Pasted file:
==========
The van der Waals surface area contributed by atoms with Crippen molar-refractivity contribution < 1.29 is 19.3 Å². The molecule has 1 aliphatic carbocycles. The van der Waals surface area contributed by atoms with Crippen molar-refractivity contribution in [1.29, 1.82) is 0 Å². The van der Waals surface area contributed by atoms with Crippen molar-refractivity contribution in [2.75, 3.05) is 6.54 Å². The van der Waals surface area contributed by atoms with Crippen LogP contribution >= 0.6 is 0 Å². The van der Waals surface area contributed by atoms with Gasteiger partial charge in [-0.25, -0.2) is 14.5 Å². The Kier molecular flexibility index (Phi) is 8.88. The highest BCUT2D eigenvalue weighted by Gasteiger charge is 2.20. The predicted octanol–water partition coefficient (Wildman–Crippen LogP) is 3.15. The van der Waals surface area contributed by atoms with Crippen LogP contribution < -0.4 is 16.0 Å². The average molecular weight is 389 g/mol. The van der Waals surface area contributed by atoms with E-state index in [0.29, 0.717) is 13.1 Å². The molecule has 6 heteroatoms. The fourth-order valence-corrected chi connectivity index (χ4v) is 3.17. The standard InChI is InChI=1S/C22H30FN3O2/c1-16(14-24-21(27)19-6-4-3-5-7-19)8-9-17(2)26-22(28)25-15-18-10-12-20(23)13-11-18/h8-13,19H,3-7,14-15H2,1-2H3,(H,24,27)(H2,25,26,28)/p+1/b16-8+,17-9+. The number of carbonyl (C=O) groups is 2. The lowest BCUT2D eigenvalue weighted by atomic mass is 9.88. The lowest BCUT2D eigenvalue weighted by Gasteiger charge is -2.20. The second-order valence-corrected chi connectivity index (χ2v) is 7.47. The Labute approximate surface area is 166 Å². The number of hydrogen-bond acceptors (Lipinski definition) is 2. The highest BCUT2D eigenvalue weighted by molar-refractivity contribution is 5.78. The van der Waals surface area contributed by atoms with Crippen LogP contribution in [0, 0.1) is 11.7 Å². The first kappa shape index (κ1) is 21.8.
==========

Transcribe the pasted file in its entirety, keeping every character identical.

The van der Waals surface area contributed by atoms with Crippen molar-refractivity contribution < 1.29 is 19.3 Å². The molecule has 1 aliphatic carbocycles. The van der Waals surface area contributed by atoms with Crippen molar-refractivity contribution in [1.29, 1.82) is 0 Å². The van der Waals surface area contributed by atoms with Crippen molar-refractivity contribution in [2.75, 3.05) is 6.54 Å². The van der Waals surface area contributed by atoms with Crippen LogP contribution >= 0.6 is 0 Å². The van der Waals surface area contributed by atoms with Gasteiger partial charge in [-0.25, -0.2) is 14.5 Å². The Kier molecular flexibility index (Phi) is 8.88. The highest BCUT2D eigenvalue weighted by Gasteiger charge is 2.20. The predicted octanol–water partition coefficient (Wildman–Crippen LogP) is 3.15. The van der Waals surface area contributed by atoms with Crippen LogP contribution < -0.4 is 16.0 Å². The average molecular weight is 389 g/mol. The van der Waals surface area contributed by atoms with E-state index in [0.29, 0.717) is 13.1 Å². The molecule has 6 heteroatoms. The fourth-order valence-corrected chi connectivity index (χ4v) is 3.17. The standard InChI is InChI=1S/C22H30FN3O2/c1-16(14-24-21(27)19-6-4-3-5-7-19)8-9-17(2)26-22(28)25-15-18-10-12-20(23)13-11-18/h8-13,19H,3-7,14-15H2,1-2H3,(H,24,27)(H2,25,26,28)/p+1/b16-8+,17-9+. The number of carbonyl (C=O) groups is 2. The lowest BCUT2D eigenvalue weighted by atomic mass is 9.88. The lowest BCUT2D eigenvalue weighted by Gasteiger charge is -2.20. The second-order valence-corrected chi connectivity index (χ2v) is 7.47. The Labute approximate surface area is 166 Å². The number of hydrogen-bond acceptors (Lipinski definition) is 2. The highest BCUT2D eigenvalue weighted by molar-refractivity contribution is 5.78. The van der Waals surface area contributed by atoms with Crippen LogP contribution in [0, 0.1) is 11.7 Å². The first kappa shape index (κ1) is 21.8.